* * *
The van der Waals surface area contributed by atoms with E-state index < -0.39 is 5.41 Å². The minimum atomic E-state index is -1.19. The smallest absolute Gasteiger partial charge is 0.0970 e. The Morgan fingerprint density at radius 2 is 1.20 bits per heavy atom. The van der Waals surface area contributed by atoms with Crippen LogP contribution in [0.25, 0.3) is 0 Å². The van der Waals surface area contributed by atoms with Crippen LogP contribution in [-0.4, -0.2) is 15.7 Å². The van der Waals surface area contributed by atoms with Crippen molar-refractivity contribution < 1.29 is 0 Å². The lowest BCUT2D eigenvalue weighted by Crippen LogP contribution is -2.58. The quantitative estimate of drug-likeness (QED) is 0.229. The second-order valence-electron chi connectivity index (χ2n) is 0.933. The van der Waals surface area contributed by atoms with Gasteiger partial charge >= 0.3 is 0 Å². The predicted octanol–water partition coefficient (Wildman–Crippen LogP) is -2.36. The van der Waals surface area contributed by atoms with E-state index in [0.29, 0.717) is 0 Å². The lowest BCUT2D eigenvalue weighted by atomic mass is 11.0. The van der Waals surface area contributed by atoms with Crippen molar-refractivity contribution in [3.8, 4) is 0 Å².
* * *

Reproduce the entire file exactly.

The van der Waals surface area contributed by atoms with E-state index < -0.39 is 5.41 Å². The minimum atomic E-state index is -1.19. The smallest absolute Gasteiger partial charge is 0.0970 e. The Morgan fingerprint density at radius 2 is 1.20 bits per heavy atom. The van der Waals surface area contributed by atoms with Crippen LogP contribution in [0.25, 0.3) is 0 Å². The van der Waals surface area contributed by atoms with Crippen LogP contribution in [-0.4, -0.2) is 15.7 Å². The van der Waals surface area contributed by atoms with Crippen molar-refractivity contribution < 1.29 is 0 Å². The lowest BCUT2D eigenvalue weighted by Crippen LogP contribution is -2.58. The quantitative estimate of drug-likeness (QED) is 0.229. The second-order valence-electron chi connectivity index (χ2n) is 0.933. The van der Waals surface area contributed by atoms with Gasteiger partial charge >= 0.3 is 0 Å². The predicted octanol–water partition coefficient (Wildman–Crippen LogP) is -2.36. The van der Waals surface area contributed by atoms with E-state index in [0.29, 0.717) is 0 Å². The lowest BCUT2D eigenvalue weighted by atomic mass is 11.0. The van der Waals surface area contributed by atoms with Crippen molar-refractivity contribution in [3.8, 4) is 0 Å².